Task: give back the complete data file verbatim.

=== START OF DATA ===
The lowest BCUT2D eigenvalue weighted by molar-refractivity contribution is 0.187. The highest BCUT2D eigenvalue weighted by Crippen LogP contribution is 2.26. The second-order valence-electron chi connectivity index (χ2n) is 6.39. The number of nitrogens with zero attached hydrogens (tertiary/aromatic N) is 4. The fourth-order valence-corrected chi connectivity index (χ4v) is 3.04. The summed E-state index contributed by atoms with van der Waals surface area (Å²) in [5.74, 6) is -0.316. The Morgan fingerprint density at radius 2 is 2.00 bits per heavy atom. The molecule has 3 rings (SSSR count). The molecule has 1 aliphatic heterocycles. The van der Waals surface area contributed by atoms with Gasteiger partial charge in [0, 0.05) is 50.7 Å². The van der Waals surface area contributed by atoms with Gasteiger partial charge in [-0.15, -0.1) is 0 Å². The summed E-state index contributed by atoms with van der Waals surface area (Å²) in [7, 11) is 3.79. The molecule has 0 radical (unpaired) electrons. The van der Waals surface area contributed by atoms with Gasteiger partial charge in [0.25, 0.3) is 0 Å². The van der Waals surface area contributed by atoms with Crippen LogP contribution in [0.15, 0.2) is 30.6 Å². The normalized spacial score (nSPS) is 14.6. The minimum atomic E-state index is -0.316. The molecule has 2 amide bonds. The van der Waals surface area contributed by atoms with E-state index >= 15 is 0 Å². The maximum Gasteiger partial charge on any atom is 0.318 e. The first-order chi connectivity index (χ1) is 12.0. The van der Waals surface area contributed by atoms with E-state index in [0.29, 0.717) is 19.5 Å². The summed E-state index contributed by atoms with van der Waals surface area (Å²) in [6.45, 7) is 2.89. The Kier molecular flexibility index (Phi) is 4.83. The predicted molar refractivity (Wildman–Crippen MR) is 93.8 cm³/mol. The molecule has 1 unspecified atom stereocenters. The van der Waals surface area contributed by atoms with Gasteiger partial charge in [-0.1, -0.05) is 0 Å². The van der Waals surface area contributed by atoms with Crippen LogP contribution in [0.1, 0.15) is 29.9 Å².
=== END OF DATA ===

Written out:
The lowest BCUT2D eigenvalue weighted by molar-refractivity contribution is 0.187. The highest BCUT2D eigenvalue weighted by Crippen LogP contribution is 2.26. The second-order valence-electron chi connectivity index (χ2n) is 6.39. The number of nitrogens with zero attached hydrogens (tertiary/aromatic N) is 4. The fourth-order valence-corrected chi connectivity index (χ4v) is 3.04. The summed E-state index contributed by atoms with van der Waals surface area (Å²) in [5.74, 6) is -0.316. The Morgan fingerprint density at radius 2 is 2.00 bits per heavy atom. The molecule has 3 rings (SSSR count). The molecule has 1 aliphatic heterocycles. The van der Waals surface area contributed by atoms with Gasteiger partial charge in [0, 0.05) is 50.7 Å². The van der Waals surface area contributed by atoms with Gasteiger partial charge in [-0.15, -0.1) is 0 Å². The summed E-state index contributed by atoms with van der Waals surface area (Å²) in [7, 11) is 3.79. The molecule has 0 radical (unpaired) electrons. The van der Waals surface area contributed by atoms with Gasteiger partial charge in [0.25, 0.3) is 0 Å². The van der Waals surface area contributed by atoms with Crippen LogP contribution in [0.15, 0.2) is 30.6 Å². The normalized spacial score (nSPS) is 14.6. The minimum atomic E-state index is -0.316. The molecule has 2 amide bonds. The van der Waals surface area contributed by atoms with E-state index >= 15 is 0 Å². The maximum Gasteiger partial charge on any atom is 0.318 e. The first-order chi connectivity index (χ1) is 12.0. The van der Waals surface area contributed by atoms with E-state index in [0.29, 0.717) is 19.5 Å². The summed E-state index contributed by atoms with van der Waals surface area (Å²) in [6.45, 7) is 2.89. The Kier molecular flexibility index (Phi) is 4.83. The predicted molar refractivity (Wildman–Crippen MR) is 93.8 cm³/mol. The molecule has 1 unspecified atom stereocenters. The van der Waals surface area contributed by atoms with Gasteiger partial charge in [-0.1, -0.05) is 0 Å². The van der Waals surface area contributed by atoms with Crippen LogP contribution in [0.1, 0.15) is 29.9 Å².